View Article: PubMed Central - PubMed

Affiliation: Cytogenetics Laboratory, Department of Zoology, Banaras Hindu University, Varanasi, India.

ABSTRACT

Background: Ayurveda represents the traditional medicine system of India. Since mechanistic details of therapy in terms of current biology are not available in Ayurvedic literature, modern scientific studies are necessary to understand its major concepts and procedures. It is necessary to examine effects of the whole Ayurvedic formulations rather than their "active" components as is done in most current studies.

Methods: We tested two different categories of formulations, a Rasayana (Amalaki Rasayana or AR, an herbal derivative) and a Bhasma (Rasa-Sindoor or RS, an organo-metallic derivative of mercury), for effects on longevity, development, fecundity, stress-tolerance, and heterogeneous nuclear ribonucleoprotein (hnRNP) levels of Drosophila melanogaster using at least 200 larvae or flies for each assay.

Results: A 0.5% (weight/volume) supplement of AR or RS affected life-history and other physiological traits in distinct ways. While the size of salivary glands, hnRNP levels in larval tissues, and thermotolerance of larvae/adult flies improved significantly following feeding either of the two formulations, the median life span and starvation resistance improved only with AR. Feeding on AR or RS supplemented food improved fecundity differently. Feeding of larvae and adults with AR increased the fecundity while the same with RS had opposite effect. On the contrary, feeding larvae on normal food and adults on AR supplement had no effect on fecundity but a comparable regime of feeding on RS-supplemented food improved fecundity. RS feeding did not cause heavy metal toxicity.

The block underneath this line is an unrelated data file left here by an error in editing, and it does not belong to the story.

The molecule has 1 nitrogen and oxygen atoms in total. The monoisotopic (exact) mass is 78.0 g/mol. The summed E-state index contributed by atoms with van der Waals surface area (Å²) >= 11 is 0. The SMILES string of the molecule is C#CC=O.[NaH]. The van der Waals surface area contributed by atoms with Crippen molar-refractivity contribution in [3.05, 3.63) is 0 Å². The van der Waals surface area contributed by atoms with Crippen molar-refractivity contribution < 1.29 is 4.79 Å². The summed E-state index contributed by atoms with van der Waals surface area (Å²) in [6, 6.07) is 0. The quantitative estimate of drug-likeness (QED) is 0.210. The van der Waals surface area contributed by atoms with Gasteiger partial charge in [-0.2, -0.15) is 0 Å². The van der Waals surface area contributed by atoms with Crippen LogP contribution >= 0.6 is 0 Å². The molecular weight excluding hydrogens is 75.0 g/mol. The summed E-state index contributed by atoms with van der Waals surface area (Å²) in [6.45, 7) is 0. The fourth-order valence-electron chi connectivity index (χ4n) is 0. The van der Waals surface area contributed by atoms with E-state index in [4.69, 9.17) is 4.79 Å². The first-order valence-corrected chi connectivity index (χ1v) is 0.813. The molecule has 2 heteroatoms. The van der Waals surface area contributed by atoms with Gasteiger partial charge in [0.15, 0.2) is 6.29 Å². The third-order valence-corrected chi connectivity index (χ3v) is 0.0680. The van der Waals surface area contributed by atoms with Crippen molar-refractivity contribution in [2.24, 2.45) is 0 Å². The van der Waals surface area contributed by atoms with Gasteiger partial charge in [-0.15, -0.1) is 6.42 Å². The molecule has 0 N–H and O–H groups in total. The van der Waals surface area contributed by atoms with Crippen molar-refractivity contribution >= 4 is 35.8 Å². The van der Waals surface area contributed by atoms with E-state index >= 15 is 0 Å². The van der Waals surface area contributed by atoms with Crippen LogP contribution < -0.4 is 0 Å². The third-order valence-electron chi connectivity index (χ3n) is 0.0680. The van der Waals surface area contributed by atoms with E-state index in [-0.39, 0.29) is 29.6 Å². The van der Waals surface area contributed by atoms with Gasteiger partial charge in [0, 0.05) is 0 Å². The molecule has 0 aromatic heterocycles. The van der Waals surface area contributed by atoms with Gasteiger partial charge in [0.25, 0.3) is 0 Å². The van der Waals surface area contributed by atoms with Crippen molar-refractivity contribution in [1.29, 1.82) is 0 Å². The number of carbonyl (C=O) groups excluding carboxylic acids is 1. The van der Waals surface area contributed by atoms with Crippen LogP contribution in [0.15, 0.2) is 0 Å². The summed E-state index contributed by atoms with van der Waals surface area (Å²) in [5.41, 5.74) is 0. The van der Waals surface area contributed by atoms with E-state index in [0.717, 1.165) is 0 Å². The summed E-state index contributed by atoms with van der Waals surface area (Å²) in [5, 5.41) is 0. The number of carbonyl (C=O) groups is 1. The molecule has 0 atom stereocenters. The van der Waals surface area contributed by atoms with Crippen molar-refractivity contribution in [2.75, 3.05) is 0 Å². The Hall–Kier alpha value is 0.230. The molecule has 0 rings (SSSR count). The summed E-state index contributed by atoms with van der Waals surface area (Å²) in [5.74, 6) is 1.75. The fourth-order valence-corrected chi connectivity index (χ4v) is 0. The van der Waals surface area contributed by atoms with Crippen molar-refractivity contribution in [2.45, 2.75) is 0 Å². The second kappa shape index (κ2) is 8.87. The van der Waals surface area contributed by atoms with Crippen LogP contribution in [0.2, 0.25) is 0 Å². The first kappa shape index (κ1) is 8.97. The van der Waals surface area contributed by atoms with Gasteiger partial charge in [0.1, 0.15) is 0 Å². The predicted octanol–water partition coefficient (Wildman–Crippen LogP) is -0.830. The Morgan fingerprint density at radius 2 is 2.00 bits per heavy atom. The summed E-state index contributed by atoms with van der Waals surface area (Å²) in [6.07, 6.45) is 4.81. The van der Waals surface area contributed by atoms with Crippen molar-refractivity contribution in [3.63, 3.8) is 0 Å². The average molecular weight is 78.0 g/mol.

Conclusions: The present study with two Ayurvedic formulations reveals formulation-specific effects on several parameters of the fly's life, which seem to generally agree with their recommended human usages in Ayurvedic practices. Thus, Drosophila, with its very rich genetic tools and well-worked-out developmental pathways promises to be a very good model for examining the cellular and molecular bases of the effects of different Ayurvedic formulations.

Show MeSH
Related in: MedlinePlus